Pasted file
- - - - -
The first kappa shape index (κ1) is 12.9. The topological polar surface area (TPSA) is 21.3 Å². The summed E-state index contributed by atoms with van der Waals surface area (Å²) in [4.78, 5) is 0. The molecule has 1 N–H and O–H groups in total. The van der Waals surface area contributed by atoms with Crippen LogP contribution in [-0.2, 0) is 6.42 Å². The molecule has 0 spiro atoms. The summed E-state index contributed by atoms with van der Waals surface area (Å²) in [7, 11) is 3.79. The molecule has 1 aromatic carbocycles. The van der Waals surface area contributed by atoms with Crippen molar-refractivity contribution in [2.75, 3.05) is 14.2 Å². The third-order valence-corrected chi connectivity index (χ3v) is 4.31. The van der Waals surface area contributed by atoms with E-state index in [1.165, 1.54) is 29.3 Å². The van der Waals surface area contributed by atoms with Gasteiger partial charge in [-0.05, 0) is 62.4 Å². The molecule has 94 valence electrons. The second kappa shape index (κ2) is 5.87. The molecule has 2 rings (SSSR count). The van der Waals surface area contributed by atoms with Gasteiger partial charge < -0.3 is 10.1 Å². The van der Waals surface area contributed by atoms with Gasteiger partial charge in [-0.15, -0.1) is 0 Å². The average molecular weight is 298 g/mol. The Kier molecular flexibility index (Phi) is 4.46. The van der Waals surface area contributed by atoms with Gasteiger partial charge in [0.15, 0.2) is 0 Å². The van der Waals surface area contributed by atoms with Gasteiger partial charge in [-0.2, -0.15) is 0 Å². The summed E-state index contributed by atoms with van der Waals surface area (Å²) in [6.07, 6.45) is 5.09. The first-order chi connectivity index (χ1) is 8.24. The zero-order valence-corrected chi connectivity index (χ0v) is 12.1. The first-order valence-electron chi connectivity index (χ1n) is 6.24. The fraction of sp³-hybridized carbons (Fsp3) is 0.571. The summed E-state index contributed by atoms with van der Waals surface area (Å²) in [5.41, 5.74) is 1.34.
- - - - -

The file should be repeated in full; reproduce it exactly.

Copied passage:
The first kappa shape index (κ1) is 12.9. The topological polar surface area (TPSA) is 21.3 Å². The summed E-state index contributed by atoms with van der Waals surface area (Å²) in [4.78, 5) is 0. The molecule has 1 N–H and O–H groups in total. The van der Waals surface area contributed by atoms with Crippen LogP contribution in [-0.2, 0) is 6.42 Å². The molecule has 0 spiro atoms. The summed E-state index contributed by atoms with van der Waals surface area (Å²) in [7, 11) is 3.79. The molecule has 1 aromatic carbocycles. The van der Waals surface area contributed by atoms with Crippen molar-refractivity contribution in [2.75, 3.05) is 14.2 Å². The third-order valence-corrected chi connectivity index (χ3v) is 4.31. The van der Waals surface area contributed by atoms with E-state index in [1.165, 1.54) is 29.3 Å². The van der Waals surface area contributed by atoms with Gasteiger partial charge in [-0.05, 0) is 62.4 Å². The molecule has 94 valence electrons. The second kappa shape index (κ2) is 5.87. The molecule has 2 rings (SSSR count). The van der Waals surface area contributed by atoms with Gasteiger partial charge < -0.3 is 10.1 Å². The van der Waals surface area contributed by atoms with Gasteiger partial charge in [-0.15, -0.1) is 0 Å². The average molecular weight is 298 g/mol. The Kier molecular flexibility index (Phi) is 4.46. The van der Waals surface area contributed by atoms with Gasteiger partial charge in [0.15, 0.2) is 0 Å². The van der Waals surface area contributed by atoms with Gasteiger partial charge in [-0.2, -0.15) is 0 Å². The summed E-state index contributed by atoms with van der Waals surface area (Å²) in [6.07, 6.45) is 5.09. The first-order chi connectivity index (χ1) is 8.24. The zero-order valence-corrected chi connectivity index (χ0v) is 12.1. The first-order valence-electron chi connectivity index (χ1n) is 6.24. The fraction of sp³-hybridized carbons (Fsp3) is 0.571. The summed E-state index contributed by atoms with van der Waals surface area (Å²) in [5.41, 5.74) is 1.34.